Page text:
The state Senate passed a resolution filed Sen. David Shafer, R-Duluth, that denounces the NFL for rejecting a Super Bowl ad from a veterans group that addressed the controversy surrounding players kneeling during the National Anthem Thursday.
In a statement released by the Senate, Shafer called the NFL’s refusal to run AMVETS’ ad censorship. The ad featured a military honor guard holding the American flag with the text #PleaseStand across the top of the screen. The NFL said the ad was rejected because it made a political statement.
Shafer, who is running for lieutenant governor, wasn’t buying it and so he filed Senate Resolution 673 Wednesday. It was passed the next day.
“I was skeptical when NFL officials tried to justify the organized disrespect for our flag by citing free speech,” Shafer said. “But their shabby treatment of AMVETS exposes the hypocrisy of that excuse. When America’s veterans try to exercise their free speech, the NFL has no problem telling them to sit down and shut up.”
The resolution is not the only step Shafer is taking to address the AMVET situation. His campaign is set to release digital commercials ahead of the big game this weekend, criticizing the league and calling for players to stand during the National Anthem.
“Our military men and women fought through Hell to keep us free, so the least we can do is stand for them,” Shafer said. “Week after week, the NFL allowed its players to disrespect our veterans. It is time they showed respect for the Flag, our fallen and all those served on the front line of freedom.”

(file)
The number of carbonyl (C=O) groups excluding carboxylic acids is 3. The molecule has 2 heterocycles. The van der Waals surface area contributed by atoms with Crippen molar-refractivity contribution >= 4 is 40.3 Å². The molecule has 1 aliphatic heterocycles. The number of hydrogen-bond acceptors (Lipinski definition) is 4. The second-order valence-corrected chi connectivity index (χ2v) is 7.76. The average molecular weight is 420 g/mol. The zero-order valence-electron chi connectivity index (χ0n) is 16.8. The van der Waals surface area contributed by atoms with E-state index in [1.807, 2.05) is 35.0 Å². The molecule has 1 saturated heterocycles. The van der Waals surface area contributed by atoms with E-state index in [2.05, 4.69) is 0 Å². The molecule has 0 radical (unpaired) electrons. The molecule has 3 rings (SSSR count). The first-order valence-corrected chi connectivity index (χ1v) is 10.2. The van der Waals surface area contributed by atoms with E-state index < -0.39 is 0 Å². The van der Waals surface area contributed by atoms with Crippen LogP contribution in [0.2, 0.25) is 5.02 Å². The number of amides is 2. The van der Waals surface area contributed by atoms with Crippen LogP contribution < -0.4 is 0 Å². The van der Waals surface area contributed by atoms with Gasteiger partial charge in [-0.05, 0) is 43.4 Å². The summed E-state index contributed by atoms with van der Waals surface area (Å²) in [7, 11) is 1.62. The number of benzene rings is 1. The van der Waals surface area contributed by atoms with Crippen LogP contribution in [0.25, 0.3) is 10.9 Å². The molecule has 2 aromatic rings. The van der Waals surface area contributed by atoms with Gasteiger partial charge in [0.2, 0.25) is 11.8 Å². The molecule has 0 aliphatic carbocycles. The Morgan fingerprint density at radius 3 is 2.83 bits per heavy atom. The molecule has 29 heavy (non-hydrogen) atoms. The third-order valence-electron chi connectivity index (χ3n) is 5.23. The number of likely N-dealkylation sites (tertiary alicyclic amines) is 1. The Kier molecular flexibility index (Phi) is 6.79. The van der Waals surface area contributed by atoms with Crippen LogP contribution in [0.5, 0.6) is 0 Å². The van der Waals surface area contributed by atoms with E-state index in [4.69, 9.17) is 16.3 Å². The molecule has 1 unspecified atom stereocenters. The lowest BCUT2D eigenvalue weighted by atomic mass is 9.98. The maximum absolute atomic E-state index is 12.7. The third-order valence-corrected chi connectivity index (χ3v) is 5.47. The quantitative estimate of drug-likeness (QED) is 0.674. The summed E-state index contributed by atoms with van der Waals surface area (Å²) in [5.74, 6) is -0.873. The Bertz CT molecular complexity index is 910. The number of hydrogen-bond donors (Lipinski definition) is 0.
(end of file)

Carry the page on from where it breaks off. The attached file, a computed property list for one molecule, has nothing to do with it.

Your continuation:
The NFL’s decision to not let the AMVETS ad air during the Super Bowl is the latest move in an already politically charged debate over athletes and other people kneeling during the National Anthem. Opponents of the move call it disrespectful to the American flag.
The practice of players kneeling during the National Anthem began when San Francisco 49ers quarterback Colin Kaepernick did it during the 2016 season as a protest against the way African-Americans are treated by police. It took off this season as more players began kneeling, particularly after President Donald Trump called on the NFL to fire anyone who did it.
While the NFL doesn’t directly sell ad space for the Super Bowl, it has the authority to approve or reject ads based on their content. “The Super Bowl program is designed for fans to commemorate and celebrate the game, players, teams, and the Super Bowl,” NFL spokesman Brian McCarthy said in the statement. “It has never been a place for advertising that could be considered by some as a political statement.”
AMVETS National Commander Marion Polk criticized the decision in a letter to Commissioner Roger Goodell. The 74-year old organization has 250,000 members who are military veterans. “We respect the rights of those who choose to protest, as these rights are precisely what our members have fought — and in many cases died — for,” Polk said. “But imposing corporate censorship to deny the same rights to those veterans who have have secured it for us all is reprehensible and totally beyond the pale.”
Shafer echoed Polk’s sentiments, also calling the move censorship on the part of the NFL.
The Georgia senator’s resolution accuses the NFL of “hypocritical actions to silence the AMVETS National Service Foundation and suppress its message that Americans should respectfully stand for the Flag and National Anthem of the United States of America.”